Acorn Econet Bridge

Econet was Acorn's low-cost local area network system, intended for use by schools and small businesses. Econet is rumoured to be an abbreviation of Economy Network, but Acorn were always careful to stress the Greek root, oikos, meaning "house".

Econet was first introduced for use with the Acorn Atom and Acorn System 2/3/4 computers in 1981. It became popular as a networking system for the BBC Micro and Archimedes computers. The Econet system was eventually supported on all post-Atom Acorn machines except the Electron, the A3010 and the eventually-cancelled Phoebe 2100. The system was supported by Acorn MOS, RISC OS and RISC iX. Acorn received an offer from Commodore International to license the technology, which it refused.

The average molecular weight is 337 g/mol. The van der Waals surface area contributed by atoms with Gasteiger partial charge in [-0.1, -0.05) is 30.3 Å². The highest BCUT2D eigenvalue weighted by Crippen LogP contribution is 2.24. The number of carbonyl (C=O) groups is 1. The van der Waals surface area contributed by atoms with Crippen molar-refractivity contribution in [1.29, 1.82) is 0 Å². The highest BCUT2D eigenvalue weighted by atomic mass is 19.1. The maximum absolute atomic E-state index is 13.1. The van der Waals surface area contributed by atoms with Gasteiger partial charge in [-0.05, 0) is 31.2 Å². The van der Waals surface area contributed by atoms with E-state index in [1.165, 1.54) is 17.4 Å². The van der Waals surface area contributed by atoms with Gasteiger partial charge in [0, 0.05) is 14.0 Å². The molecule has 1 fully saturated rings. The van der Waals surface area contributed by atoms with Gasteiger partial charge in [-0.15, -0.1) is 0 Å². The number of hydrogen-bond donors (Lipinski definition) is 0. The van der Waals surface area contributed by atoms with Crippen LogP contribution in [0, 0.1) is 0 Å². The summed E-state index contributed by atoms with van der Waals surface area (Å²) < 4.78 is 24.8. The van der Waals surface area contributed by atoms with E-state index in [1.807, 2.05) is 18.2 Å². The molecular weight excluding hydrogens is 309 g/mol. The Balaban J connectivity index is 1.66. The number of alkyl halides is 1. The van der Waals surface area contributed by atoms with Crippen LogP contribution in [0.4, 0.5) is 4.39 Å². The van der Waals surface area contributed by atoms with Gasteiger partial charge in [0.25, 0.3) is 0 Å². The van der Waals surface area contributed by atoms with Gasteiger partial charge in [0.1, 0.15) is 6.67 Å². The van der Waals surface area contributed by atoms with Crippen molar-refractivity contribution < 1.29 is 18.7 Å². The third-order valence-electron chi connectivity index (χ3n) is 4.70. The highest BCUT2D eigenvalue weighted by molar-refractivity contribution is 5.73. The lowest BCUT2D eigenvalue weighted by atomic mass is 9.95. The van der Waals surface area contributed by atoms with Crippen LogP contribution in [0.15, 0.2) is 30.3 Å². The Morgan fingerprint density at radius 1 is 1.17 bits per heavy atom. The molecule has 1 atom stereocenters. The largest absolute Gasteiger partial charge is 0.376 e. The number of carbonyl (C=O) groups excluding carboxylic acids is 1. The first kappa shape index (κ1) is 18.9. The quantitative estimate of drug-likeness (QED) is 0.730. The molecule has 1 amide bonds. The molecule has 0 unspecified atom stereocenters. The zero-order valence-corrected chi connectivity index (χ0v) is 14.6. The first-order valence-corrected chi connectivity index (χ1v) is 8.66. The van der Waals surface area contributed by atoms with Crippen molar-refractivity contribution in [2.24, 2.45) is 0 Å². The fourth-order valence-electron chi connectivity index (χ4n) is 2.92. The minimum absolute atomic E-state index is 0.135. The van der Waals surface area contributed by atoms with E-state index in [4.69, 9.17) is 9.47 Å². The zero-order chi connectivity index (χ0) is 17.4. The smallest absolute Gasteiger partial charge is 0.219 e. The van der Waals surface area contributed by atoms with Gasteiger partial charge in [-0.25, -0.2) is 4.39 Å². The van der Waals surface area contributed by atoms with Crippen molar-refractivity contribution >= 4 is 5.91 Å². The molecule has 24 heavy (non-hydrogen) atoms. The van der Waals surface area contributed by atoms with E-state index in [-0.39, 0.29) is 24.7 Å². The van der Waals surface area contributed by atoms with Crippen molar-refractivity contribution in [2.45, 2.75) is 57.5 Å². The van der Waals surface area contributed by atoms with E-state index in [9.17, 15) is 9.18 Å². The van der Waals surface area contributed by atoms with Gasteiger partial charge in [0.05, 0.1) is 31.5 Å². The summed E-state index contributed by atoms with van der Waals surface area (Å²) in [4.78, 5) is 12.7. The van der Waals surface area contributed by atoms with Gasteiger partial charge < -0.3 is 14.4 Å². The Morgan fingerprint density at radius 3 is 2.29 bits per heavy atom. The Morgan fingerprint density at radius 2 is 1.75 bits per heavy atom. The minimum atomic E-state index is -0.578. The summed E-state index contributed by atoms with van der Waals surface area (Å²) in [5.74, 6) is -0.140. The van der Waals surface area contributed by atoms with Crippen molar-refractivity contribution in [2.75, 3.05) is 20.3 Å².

The Acorn Econet Bridge is unique amongst Cheese Wedges as it is the only one which does not connect to a BBC Micro. The Bridge connects into an Econet network as if it were a clock or a station. Its function is to link together two Econet networks.

Further details can be found at http://chrisacorns.computinghistory.org.uk/8bit_Upgrades/Acorn_AEH20_EconetBridge.html

Our unit has a model/serial number of 25-AEH20-1000765

Date : 1984

Manufacturer : Acorn

Physical Description : Econet Bridge

This exhibit has a reference ID of CH55693. Please quote this reference ID in any communication with the Centre for Computing History.
 

Scan of Document: Acorn Econet Bridge

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